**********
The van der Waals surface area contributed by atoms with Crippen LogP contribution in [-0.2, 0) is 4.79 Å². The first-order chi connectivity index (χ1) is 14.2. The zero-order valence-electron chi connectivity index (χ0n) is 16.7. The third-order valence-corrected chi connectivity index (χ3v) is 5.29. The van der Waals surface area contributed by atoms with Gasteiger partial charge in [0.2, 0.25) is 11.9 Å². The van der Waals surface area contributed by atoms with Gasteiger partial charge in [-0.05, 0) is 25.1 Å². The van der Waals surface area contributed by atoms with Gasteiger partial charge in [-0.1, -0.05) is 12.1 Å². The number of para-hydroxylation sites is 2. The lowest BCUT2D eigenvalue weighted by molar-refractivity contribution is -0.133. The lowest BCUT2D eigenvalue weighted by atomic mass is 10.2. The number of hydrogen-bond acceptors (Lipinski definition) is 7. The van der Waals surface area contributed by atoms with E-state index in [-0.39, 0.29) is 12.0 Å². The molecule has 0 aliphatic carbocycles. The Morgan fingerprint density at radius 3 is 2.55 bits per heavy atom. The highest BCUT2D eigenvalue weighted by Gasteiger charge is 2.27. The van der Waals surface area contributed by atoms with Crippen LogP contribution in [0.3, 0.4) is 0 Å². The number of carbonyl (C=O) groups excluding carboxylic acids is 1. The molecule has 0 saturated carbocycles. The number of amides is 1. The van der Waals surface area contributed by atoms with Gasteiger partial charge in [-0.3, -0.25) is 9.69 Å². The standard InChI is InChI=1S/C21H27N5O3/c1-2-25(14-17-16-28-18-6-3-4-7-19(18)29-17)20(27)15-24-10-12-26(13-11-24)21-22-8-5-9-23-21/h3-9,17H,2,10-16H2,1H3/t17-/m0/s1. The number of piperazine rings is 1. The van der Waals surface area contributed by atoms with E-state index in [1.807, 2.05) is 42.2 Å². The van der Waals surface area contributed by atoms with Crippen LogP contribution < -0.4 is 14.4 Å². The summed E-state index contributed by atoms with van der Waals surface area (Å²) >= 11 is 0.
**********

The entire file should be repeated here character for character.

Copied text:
The van der Waals surface area contributed by atoms with Crippen LogP contribution in [-0.2, 0) is 4.79 Å². The first-order chi connectivity index (χ1) is 14.2. The zero-order valence-electron chi connectivity index (χ0n) is 16.7. The third-order valence-corrected chi connectivity index (χ3v) is 5.29. The van der Waals surface area contributed by atoms with Gasteiger partial charge in [0.2, 0.25) is 11.9 Å². The van der Waals surface area contributed by atoms with Gasteiger partial charge in [-0.05, 0) is 25.1 Å². The van der Waals surface area contributed by atoms with Gasteiger partial charge in [-0.1, -0.05) is 12.1 Å². The number of para-hydroxylation sites is 2. The lowest BCUT2D eigenvalue weighted by molar-refractivity contribution is -0.133. The lowest BCUT2D eigenvalue weighted by atomic mass is 10.2. The number of hydrogen-bond acceptors (Lipinski definition) is 7. The van der Waals surface area contributed by atoms with E-state index in [-0.39, 0.29) is 12.0 Å². The molecule has 0 aliphatic carbocycles. The Morgan fingerprint density at radius 3 is 2.55 bits per heavy atom. The highest BCUT2D eigenvalue weighted by Gasteiger charge is 2.27. The van der Waals surface area contributed by atoms with Crippen LogP contribution in [0.3, 0.4) is 0 Å². The number of carbonyl (C=O) groups excluding carboxylic acids is 1. The molecule has 0 saturated carbocycles. The number of amides is 1. The van der Waals surface area contributed by atoms with Gasteiger partial charge in [-0.3, -0.25) is 9.69 Å². The standard InChI is InChI=1S/C21H27N5O3/c1-2-25(14-17-16-28-18-6-3-4-7-19(18)29-17)20(27)15-24-10-12-26(13-11-24)21-22-8-5-9-23-21/h3-9,17H,2,10-16H2,1H3/t17-/m0/s1. The number of piperazine rings is 1. The van der Waals surface area contributed by atoms with E-state index in [1.807, 2.05) is 42.2 Å². The van der Waals surface area contributed by atoms with Crippen LogP contribution < -0.4 is 14.4 Å². The summed E-state index contributed by atoms with van der Waals surface area (Å²) >= 11 is 0.